Each encounter with home education is different, as the practice fits around each unique family situation. Some families take a formal approach, using state curricula or curricula of their own devising, working to a timetable each day. Others are at the opposite end of the spectrum, giving children complete freedom to follow their own interests. There are children who never go to school or university; there are those who attend school in their mid to late teens; there are those who dip in and out, attending school only to take specialist classes – chemistry, say, or music, where schools provide resources unavailable at home. (In Devon, where we lived prior to moving aboard Carina, children have the option of attending school part-time. We considered its usefulness for older children with regard to language classes, science laboratories, and so on. I wonder do many home schooling families avail of this option?)
My children are six and four years old. I don’t know if they will ever go to school. We don’t have a master plan. I don’t think most parents who send their children to school (apart from those horrid pushy ones) have a master plan. I certainly don’t think my parents knew when I was six years old that I would one day go to university. As home educators, all we can do is encourage a love of learning in our daughters, facilitate their interests, and provide them with the basic skills needed to go out and explore the world on their own.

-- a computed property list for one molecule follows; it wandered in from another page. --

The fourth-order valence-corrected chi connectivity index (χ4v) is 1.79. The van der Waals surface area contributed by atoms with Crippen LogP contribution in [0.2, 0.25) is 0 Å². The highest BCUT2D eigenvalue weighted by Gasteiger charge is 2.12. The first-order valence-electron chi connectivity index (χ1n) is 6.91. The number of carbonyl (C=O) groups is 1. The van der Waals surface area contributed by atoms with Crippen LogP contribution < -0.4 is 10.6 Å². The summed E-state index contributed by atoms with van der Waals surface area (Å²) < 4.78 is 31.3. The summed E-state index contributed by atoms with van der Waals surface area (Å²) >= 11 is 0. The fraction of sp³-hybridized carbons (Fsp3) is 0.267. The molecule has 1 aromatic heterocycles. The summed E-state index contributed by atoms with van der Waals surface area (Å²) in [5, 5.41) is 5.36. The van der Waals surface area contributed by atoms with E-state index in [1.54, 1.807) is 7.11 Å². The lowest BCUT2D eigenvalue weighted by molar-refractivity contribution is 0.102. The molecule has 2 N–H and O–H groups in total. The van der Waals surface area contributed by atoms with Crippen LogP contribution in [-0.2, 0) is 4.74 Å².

Friends, family and blog readers have lots of questions about our decision to home educate. I like and encourage those questions because (a) they help Julian and me to think through and give voice to our decisions and (b) they lead to conversations with people who have not encountered this form of education before. But we don’t have all the answers. We don’t even know all the questions!
What we do know is that home educated children generally fare as well in life as formally educated children. Their social and educational experiences are different, but, as Eileen Kane, my first ever Anthropology teacher told us in my first ever Anthropology lecture back in 1990, difference is not deviance.
It’s always encouraging to hear how other home educated children have fared, how their home education has stood to them as they have moved into adulthood. And we encourage people to keep asking questions and keep the conversation going. But don’t be surprised if you question is answered with another question!